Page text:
The figure not only includes traditional night shifts, but any work outside the typical 9 to 5 pm shift.
Examples abound: the cleaners start early in the morning, workers at stores open late at night, taxi drivers, and health workers.
For some this is simply the “nature of work” and for others it may be the only way to work with children or family to care for.
But whatever the reason, a global 24-hour culture means shift work is on the rise and this trend is unlikely to change.
Scientific research, however, has associated shift work with a number of health problems, including weight gain, sugar problems (such as diabetes), and heart disease.
Many of the problems we may experience due to shift work are caused by the effect that being awake “at the wrong time of day” has on our circadian rhythm, or body clock.
And recent research suggests that this impact is more complex than previously thought.
It seems that we don’t just have a body clock, but we do have a main circadian clock and a series of peripheral clocks, as if any of our organs had its own clock.
If the rhythm of our peripheral clocks is not synchronized with our main clock, there may be problems.
And this is not the only complication: the bacteria in our intestines have a diurnal rhythm that can also be disturbed by shift changes, which can have negative effects on the body
But what can we do?
There is no easy way to solve the problems of shift work, since choosing another work pattern is simply not possible.
But there are some things that can be done, and it is best to try the steps that we will explain below to see which ones work.
The key is to try to keep all your watches corporal s synchronized between them. This means trying to stay as close to a “normal routine” as possible.
Here we give you five tips to get it.
Try to eat the same foods at the same times that you would if you were awake.
That is, breakfast in the morning, lunch in the middle of the day and a meal in the late afternoon, but little by little during the night.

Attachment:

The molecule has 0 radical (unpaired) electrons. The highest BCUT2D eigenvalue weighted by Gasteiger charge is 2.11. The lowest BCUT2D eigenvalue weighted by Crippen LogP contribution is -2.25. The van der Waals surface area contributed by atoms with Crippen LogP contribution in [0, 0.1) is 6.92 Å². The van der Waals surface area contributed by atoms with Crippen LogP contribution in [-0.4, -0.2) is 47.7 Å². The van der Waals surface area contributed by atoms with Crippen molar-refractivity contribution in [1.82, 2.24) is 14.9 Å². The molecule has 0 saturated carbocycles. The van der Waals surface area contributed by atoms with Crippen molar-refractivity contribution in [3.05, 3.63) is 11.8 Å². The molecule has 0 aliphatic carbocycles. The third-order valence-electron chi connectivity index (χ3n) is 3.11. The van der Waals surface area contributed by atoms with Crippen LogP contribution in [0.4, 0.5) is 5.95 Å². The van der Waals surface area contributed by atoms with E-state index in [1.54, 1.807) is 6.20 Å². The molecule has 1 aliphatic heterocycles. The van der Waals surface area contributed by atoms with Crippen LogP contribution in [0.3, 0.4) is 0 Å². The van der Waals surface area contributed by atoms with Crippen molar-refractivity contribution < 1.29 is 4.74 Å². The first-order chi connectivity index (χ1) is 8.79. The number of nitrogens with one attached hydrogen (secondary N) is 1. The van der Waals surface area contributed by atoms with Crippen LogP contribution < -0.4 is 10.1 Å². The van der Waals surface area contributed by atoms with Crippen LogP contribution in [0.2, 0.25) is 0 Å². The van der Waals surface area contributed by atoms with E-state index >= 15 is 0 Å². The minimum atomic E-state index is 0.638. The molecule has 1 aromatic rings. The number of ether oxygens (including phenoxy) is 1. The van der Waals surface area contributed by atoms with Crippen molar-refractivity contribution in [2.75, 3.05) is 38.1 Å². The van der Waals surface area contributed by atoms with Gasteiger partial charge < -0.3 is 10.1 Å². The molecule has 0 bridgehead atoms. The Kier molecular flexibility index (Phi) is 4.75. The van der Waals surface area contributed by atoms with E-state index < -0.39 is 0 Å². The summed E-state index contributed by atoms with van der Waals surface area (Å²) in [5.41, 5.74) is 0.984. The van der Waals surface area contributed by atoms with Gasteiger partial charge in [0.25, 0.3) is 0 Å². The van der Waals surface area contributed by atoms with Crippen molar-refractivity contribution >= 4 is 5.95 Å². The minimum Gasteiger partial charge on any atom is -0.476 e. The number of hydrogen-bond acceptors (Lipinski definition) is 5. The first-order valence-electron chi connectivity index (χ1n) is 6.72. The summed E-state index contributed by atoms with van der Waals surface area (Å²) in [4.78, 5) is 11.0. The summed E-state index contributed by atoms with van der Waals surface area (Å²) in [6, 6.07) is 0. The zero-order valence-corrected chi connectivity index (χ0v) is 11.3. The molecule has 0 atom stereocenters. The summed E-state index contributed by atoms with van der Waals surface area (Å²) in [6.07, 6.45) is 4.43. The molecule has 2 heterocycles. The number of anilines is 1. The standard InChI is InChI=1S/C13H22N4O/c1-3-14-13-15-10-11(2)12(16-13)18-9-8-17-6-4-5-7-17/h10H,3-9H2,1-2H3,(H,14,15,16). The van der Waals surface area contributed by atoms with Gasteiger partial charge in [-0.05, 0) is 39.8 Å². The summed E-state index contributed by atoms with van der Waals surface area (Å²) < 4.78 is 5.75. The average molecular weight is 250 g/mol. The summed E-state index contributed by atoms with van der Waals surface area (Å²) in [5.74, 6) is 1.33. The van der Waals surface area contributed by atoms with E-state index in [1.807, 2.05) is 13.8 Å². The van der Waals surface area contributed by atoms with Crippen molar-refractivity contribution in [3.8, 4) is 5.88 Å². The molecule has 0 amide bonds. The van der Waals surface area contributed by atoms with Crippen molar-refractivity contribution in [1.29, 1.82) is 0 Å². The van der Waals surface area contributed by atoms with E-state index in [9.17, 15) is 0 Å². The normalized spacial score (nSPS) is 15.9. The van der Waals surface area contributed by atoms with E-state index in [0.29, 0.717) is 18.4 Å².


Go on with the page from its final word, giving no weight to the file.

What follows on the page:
Medical dispensary research suggests that eating at night has detrimental health effects.
This is because our blood glucose and fat levels are higher in the late afternoon and evening, so eating fatty, high-sugar foods at those times can raise these parameters to dangerous levels.
So it is advisable to avoid large fatty foods at night and instead choose lighter meals in the afternoon and morning, including foods such as vegetables, pure protein (seeds, nuts, and low amounts of meat, fish, or cheese without fat), fruit and salads.
Physical activity tends to increase alertness levels, so if you plan to go for a run, do it before your shift, not when you’re going home to sleep.
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Sleep is particularly important for shift workers.
This means that it is important to have the best possible context for sleeping.
Experts say sleeping in the dark is crucial, so you should make your curtains or blinds dull, or wear an eye mask while you sleep.
Sunlight in the early morning has a bluish tint and turns redder towards sunset.
The blue light wakes us up and the orange glow helps us sleep. So if you are coming home after a night shift in the early morning hours, when the sun is rising, you should try to block out the sunlight as much as you can.
Special sunglasses that block blue light can help.
Remember that it can take several hours for the effect of caffeine to wear off.
This effect varies from person to person, but the best advice is to avoid drinking caffeinated beverages just before the end of the shift.
5. Working hours
Finally, if you have a choice, try to keep the same turn at all times.
If you can keep the same shift over the weeks, you can limit changes and negative health effects of shift work.